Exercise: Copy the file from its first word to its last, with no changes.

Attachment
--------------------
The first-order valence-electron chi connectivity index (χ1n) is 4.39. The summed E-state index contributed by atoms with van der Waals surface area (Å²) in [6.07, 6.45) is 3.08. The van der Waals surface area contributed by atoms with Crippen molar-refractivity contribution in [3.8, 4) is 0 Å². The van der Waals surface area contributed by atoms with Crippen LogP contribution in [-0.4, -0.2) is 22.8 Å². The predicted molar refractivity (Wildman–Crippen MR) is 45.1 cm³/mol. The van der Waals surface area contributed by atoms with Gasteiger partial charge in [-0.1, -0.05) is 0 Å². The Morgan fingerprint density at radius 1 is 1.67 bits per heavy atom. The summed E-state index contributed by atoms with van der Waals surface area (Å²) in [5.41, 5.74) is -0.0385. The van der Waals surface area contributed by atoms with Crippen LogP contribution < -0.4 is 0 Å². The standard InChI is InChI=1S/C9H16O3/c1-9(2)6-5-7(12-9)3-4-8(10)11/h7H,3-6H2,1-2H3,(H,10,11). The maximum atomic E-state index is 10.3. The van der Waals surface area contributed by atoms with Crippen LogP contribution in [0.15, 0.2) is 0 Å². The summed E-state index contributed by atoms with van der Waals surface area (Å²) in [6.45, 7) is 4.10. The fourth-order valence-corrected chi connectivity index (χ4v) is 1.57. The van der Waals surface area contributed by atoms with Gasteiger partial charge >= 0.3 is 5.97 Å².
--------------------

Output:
The first-order valence-electron chi connectivity index (χ1n) is 4.39. The summed E-state index contributed by atoms with van der Waals surface area (Å²) in [6.07, 6.45) is 3.08. The van der Waals surface area contributed by atoms with Crippen molar-refractivity contribution in [3.8, 4) is 0 Å². The van der Waals surface area contributed by atoms with Crippen LogP contribution in [-0.4, -0.2) is 22.8 Å². The predicted molar refractivity (Wildman–Crippen MR) is 45.1 cm³/mol. The van der Waals surface area contributed by atoms with Gasteiger partial charge in [-0.1, -0.05) is 0 Å². The Morgan fingerprint density at radius 1 is 1.67 bits per heavy atom. The summed E-state index contributed by atoms with van der Waals surface area (Å²) in [5.41, 5.74) is -0.0385. The van der Waals surface area contributed by atoms with Crippen LogP contribution < -0.4 is 0 Å². The standard InChI is InChI=1S/C9H16O3/c1-9(2)6-5-7(12-9)3-4-8(10)11/h7H,3-6H2,1-2H3,(H,10,11). The maximum atomic E-state index is 10.3. The van der Waals surface area contributed by atoms with Crippen LogP contribution in [0.15, 0.2) is 0 Å². The summed E-state index contributed by atoms with van der Waals surface area (Å²) in [6.45, 7) is 4.10. The fourth-order valence-corrected chi connectivity index (χ4v) is 1.57. The van der Waals surface area contributed by atoms with Gasteiger partial charge >= 0.3 is 5.97 Å².